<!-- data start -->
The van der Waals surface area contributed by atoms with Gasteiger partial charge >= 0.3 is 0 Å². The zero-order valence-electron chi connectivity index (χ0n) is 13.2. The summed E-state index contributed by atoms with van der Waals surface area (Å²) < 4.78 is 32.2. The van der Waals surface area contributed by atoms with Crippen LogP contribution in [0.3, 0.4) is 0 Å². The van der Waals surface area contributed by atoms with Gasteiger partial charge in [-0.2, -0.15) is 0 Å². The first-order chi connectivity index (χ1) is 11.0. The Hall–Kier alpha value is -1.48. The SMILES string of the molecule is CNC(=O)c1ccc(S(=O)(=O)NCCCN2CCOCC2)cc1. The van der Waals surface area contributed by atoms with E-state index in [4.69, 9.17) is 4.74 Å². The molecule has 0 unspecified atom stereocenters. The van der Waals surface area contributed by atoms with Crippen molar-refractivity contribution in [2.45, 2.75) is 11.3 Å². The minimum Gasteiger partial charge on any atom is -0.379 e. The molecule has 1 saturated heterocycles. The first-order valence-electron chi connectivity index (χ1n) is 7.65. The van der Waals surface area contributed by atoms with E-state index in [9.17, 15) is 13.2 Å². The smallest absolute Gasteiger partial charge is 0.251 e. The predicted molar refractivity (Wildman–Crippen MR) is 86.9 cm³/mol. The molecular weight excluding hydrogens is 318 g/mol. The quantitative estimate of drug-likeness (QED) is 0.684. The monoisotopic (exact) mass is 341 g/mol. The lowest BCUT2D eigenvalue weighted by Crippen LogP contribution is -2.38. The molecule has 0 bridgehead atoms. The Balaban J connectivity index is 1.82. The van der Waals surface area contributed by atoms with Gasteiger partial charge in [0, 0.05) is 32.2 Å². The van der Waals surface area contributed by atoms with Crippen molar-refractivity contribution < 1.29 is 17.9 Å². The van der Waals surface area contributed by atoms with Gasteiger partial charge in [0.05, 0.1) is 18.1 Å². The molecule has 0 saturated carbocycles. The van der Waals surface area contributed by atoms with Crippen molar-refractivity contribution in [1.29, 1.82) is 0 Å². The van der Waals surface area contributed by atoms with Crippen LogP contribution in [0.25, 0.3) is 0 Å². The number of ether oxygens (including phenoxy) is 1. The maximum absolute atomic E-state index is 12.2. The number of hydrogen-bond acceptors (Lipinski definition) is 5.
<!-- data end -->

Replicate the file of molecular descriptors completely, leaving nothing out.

The van der Waals surface area contributed by atoms with Gasteiger partial charge >= 0.3 is 0 Å². The zero-order valence-electron chi connectivity index (χ0n) is 13.2. The summed E-state index contributed by atoms with van der Waals surface area (Å²) < 4.78 is 32.2. The van der Waals surface area contributed by atoms with Crippen LogP contribution in [0.3, 0.4) is 0 Å². The van der Waals surface area contributed by atoms with Gasteiger partial charge in [-0.2, -0.15) is 0 Å². The first-order chi connectivity index (χ1) is 11.0. The Hall–Kier alpha value is -1.48. The SMILES string of the molecule is CNC(=O)c1ccc(S(=O)(=O)NCCCN2CCOCC2)cc1. The van der Waals surface area contributed by atoms with E-state index in [4.69, 9.17) is 4.74 Å². The molecule has 0 unspecified atom stereocenters. The van der Waals surface area contributed by atoms with Crippen molar-refractivity contribution in [2.45, 2.75) is 11.3 Å². The minimum Gasteiger partial charge on any atom is -0.379 e. The molecule has 1 saturated heterocycles. The first-order valence-electron chi connectivity index (χ1n) is 7.65. The van der Waals surface area contributed by atoms with E-state index in [9.17, 15) is 13.2 Å². The smallest absolute Gasteiger partial charge is 0.251 e. The predicted molar refractivity (Wildman–Crippen MR) is 86.9 cm³/mol. The molecular weight excluding hydrogens is 318 g/mol. The quantitative estimate of drug-likeness (QED) is 0.684. The monoisotopic (exact) mass is 341 g/mol. The lowest BCUT2D eigenvalue weighted by Crippen LogP contribution is -2.38. The molecule has 0 bridgehead atoms. The Balaban J connectivity index is 1.82. The van der Waals surface area contributed by atoms with Gasteiger partial charge in [0, 0.05) is 32.2 Å². The van der Waals surface area contributed by atoms with Crippen molar-refractivity contribution < 1.29 is 17.9 Å². The van der Waals surface area contributed by atoms with Gasteiger partial charge in [0.05, 0.1) is 18.1 Å². The molecule has 0 saturated carbocycles. The van der Waals surface area contributed by atoms with Crippen molar-refractivity contribution in [1.29, 1.82) is 0 Å². The van der Waals surface area contributed by atoms with Crippen LogP contribution in [0.25, 0.3) is 0 Å². The number of ether oxygens (including phenoxy) is 1. The maximum absolute atomic E-state index is 12.2. The number of hydrogen-bond acceptors (Lipinski definition) is 5.